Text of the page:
The Scope and and Methodology of Philosophy of Religion

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Philosophies-of-disciplines, while not a return to the ancient and medieval view that philosophy encompasses all knowledge, allow philosophy to “invade” other disciplines and discuss their foundational principles. The philosophy of science, for example, discusses such topics as the nature of theory change, the nature of scientific explanation, scientific realism vs. nonrealism, and the demarcation of science from nonscience, among others. Its complexity has grown amidst the recognition that scientific methodology differs from discipline to discipline, and the “unity of science” thesis seems dead for now.

A similar growth in complexity has affected contemporary philosophy of religion. The initial struggle in the establishment of philosophy of religion as a subdiscipline involved separating the field from Christian theology. To what degree should philosophy of religion be tied to a particular religion. After all, if it is the philosophy of religion, rather than the philosophy of the Christian religion, its scope would be broader than a philosophical examination of Christian belief and practice and broader than monotheistic faith in general. However, Western philosophy of religion is dominated by examination of monotheistic claims about the existence of God, the attributes of God, the problem of evil, and life after death. Take most undergraduate (and graduate) texts in the field in the United States and in the UK, such issues dominate the textbook. If someone wants to study the philosophy of East Asian religions, the student usually takes courses in a religious studies department.

Strangely enough, methodology seems to fit such divisions. For example, analytic (or Anglo-American) philosophy of religion focuses on monotheistic claims. This has been consistently the case since the 1955 publication of the anthology edited by Antony Flew and Alasdair MacIntyre, New Essays in Philosophical Theology. This anthology marked the rebirth of philosophy of religion in Anglo-American philosophy after its short sleep when logical positivism dominated analytic philosophy. The trend of focusing on traditional monotheistic claims continued in an influential anthology edited by Baruch Brody, Philosophy of Religion: An Analytic Approach (first edition 1974) and later anthologies and textbooks as well as most articles in the field. Following Alvin Plantinga’s lead, some analytic philosophers of religion used analytic methodology in the study of Christian theology; examples abound, including Plantinga, Richard Swinburne, and Eleonore Stump. Sometimes this approach is labeled “philosophical theology;” and sometimes it is classified as “philosophy of religion.” Neo-Thomists, from the analytic tradition, more traditional Thomistic positions and Transcendental Thomism, followed this focus as well. For those interested in a broader philosophy of religion, the later Wittgenstein offered them the opening of classifying religions in terms of language games. D. Z. Phillips held that religious language does not make truth claims about reality but functions in particular expressive ways within religious communities in guiding worship and practice. The process philosopher Rem Edwards used such a Wittgensteinian approach in his classification of religious beliefs and practices in his 1972 text, Philosophy of Religion.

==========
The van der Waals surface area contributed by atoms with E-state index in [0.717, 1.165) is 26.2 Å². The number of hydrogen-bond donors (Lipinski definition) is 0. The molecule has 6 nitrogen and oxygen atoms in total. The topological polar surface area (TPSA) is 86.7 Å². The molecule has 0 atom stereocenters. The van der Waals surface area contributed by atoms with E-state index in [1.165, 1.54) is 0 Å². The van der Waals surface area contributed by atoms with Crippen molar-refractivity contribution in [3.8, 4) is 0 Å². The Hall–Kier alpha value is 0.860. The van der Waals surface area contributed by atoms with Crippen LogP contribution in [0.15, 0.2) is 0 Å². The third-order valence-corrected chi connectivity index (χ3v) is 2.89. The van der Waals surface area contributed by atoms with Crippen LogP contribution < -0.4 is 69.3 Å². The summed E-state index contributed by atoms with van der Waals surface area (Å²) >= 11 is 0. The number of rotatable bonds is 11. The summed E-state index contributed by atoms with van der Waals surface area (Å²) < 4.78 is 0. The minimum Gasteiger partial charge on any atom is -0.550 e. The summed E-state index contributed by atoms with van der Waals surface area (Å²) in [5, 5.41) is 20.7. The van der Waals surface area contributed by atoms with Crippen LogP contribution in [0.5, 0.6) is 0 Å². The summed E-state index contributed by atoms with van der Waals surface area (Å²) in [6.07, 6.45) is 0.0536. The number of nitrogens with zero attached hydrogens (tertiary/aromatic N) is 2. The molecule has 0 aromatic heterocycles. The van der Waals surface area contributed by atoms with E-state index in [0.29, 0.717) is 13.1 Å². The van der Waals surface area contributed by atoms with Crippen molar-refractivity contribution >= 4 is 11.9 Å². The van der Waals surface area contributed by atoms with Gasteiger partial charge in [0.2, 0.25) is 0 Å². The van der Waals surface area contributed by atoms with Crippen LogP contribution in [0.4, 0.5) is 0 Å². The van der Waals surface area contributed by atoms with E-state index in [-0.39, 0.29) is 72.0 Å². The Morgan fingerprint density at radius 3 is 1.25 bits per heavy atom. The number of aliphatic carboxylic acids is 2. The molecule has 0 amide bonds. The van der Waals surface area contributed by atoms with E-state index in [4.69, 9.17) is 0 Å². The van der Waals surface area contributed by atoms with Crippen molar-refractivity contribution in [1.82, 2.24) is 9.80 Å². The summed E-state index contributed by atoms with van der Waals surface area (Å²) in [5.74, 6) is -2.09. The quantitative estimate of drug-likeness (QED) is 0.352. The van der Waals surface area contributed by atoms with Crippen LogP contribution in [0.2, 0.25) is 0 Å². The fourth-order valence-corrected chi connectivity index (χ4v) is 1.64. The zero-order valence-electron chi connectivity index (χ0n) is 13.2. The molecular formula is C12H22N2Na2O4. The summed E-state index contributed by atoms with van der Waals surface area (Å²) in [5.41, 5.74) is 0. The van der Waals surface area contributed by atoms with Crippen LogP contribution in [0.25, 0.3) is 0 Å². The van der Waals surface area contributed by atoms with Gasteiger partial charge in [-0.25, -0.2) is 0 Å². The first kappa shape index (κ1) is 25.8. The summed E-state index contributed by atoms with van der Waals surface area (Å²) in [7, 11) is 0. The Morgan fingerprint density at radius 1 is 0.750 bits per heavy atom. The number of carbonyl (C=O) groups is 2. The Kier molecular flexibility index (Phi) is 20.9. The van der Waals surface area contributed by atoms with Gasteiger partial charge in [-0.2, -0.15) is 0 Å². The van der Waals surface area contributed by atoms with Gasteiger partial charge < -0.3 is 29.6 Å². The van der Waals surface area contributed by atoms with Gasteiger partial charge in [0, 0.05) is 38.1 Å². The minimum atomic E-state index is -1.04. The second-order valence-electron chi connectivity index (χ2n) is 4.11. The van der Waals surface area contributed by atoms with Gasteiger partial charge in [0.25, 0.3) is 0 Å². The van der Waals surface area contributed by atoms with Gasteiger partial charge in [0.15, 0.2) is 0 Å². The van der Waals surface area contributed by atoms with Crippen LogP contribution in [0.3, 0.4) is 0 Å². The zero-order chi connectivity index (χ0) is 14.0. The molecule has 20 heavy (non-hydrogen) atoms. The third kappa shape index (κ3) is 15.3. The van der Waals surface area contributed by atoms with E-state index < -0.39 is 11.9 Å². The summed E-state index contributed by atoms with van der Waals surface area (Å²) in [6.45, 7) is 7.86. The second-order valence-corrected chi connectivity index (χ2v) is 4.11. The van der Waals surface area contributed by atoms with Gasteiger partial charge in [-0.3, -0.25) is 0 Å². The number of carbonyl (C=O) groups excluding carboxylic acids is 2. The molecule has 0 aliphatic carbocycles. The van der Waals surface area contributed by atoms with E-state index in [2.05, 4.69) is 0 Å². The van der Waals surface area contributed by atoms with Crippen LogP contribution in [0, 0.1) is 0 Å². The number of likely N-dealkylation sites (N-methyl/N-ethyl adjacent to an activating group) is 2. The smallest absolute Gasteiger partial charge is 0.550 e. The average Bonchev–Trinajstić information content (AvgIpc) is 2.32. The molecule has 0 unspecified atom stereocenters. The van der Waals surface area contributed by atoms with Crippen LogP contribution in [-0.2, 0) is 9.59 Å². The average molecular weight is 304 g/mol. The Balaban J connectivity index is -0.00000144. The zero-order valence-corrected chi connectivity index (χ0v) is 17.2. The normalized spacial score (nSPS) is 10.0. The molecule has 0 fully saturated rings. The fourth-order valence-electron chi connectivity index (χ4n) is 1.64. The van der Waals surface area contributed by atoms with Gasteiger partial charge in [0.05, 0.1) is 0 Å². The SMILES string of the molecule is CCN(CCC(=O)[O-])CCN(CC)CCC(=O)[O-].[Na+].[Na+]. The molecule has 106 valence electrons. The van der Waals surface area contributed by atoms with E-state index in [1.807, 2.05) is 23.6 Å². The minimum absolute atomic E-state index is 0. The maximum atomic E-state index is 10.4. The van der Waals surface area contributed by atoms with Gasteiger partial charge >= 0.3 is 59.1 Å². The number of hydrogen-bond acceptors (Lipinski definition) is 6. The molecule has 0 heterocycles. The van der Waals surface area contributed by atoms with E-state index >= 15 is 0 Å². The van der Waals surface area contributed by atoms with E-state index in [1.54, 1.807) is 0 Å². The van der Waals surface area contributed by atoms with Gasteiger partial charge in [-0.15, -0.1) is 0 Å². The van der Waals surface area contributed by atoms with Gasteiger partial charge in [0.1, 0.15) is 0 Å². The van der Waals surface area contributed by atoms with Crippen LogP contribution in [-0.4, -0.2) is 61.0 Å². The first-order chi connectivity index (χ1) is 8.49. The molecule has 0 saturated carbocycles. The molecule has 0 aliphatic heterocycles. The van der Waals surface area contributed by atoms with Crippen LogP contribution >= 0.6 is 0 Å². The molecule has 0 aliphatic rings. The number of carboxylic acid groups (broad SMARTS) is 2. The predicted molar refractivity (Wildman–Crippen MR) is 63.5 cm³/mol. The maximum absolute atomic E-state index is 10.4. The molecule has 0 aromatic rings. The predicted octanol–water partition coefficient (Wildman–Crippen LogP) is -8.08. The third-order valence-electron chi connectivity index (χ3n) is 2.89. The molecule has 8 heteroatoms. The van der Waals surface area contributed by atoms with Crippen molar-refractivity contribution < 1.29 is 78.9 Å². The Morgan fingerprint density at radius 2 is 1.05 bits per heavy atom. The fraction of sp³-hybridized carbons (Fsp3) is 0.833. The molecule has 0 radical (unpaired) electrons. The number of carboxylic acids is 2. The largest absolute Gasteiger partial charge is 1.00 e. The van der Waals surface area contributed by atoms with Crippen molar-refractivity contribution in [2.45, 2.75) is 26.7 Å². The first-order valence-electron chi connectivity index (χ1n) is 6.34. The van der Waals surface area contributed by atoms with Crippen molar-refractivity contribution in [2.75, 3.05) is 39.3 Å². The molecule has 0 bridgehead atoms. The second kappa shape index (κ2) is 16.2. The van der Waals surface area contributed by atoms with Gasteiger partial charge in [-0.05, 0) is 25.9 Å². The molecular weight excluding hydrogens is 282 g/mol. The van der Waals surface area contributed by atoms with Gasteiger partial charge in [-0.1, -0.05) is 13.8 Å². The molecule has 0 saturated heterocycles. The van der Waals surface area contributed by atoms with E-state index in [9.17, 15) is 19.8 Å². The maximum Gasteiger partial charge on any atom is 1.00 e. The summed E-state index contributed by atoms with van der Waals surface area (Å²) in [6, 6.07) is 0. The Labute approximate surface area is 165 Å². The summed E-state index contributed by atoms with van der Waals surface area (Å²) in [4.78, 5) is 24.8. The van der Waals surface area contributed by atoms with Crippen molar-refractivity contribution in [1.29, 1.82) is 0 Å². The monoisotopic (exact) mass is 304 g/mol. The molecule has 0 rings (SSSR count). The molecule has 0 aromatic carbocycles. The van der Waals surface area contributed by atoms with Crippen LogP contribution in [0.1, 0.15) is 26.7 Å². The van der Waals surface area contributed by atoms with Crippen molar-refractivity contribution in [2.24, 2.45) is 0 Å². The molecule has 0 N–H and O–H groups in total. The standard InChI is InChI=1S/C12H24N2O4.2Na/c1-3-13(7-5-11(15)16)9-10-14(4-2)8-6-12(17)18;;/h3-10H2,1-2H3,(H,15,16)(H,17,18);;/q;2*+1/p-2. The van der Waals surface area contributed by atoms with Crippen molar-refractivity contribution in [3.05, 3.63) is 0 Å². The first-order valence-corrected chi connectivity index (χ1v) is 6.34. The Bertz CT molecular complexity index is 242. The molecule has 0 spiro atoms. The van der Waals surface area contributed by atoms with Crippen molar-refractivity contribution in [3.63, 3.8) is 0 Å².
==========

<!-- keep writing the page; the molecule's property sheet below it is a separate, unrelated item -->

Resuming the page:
Continental philosophers of religion took a broader approach and generally did not limit their study of philosophy of religion to monotheistic traditions. Their use of the phenomenological approach to the study of religions allowed them to discover both similarities and differences between disparate world religions without dealing with religious truth claims. A good example is the widely used textbook by James C. Livingston, Anatomy of the Sacred, now in its sixth edition. Even though Livingston’s book uses phenomenology, a well-established philosophical methodology, it is generally classified as a book in religious studies and not as a book in the philosophy of religion.

Process philosophers who work in philosophy of religion are interested in religious truth claims and often focus on similarities between world religions. Recently prominent have been meetings between Christian process philosophers and Buddhist philosophers in order to foster interreligious dialogue.

In 2014 a book by the Eastern Orthodox philosophical theologian, David Bentley Hart, was published, entitled, The Experience of God: Being, Consciousness, Bliss. His own methodology could be called eclectic, and he finds similarities between Hindu and Christian conceptions of God, an interesting conclusion for a conservative Eastern Orthodox scholar. His book could be classified as Christian theology, philosophy of religion, or philosophical theology, given the fluidity of such terms in the West.

My question is, “Is such apparent narrowness in Western philosophy of religion necessarily a bad thing?” I do not believe so. Areas of contact between Hindu, Buddhist, Jewish, Muslim and Christian philosophers are growing, even among traditional Christian thinkers. In addition, India has a rich tradition of Hindu philosophy of religion, which is difficult to separate from religious studies—a similar situation to that in the West. Although American society is increasingly diverse, and religion is in rapid decline, the dominant cultural force religiously remains Christianity and to a lesser extent, Judaism. The inroads Muslims are making only introduces another monotheistic faith into the fray. Students should be, in my judgment, exposed to Western ideas first and then to ideas from other traditions so they can make accurate comparisons between traditions.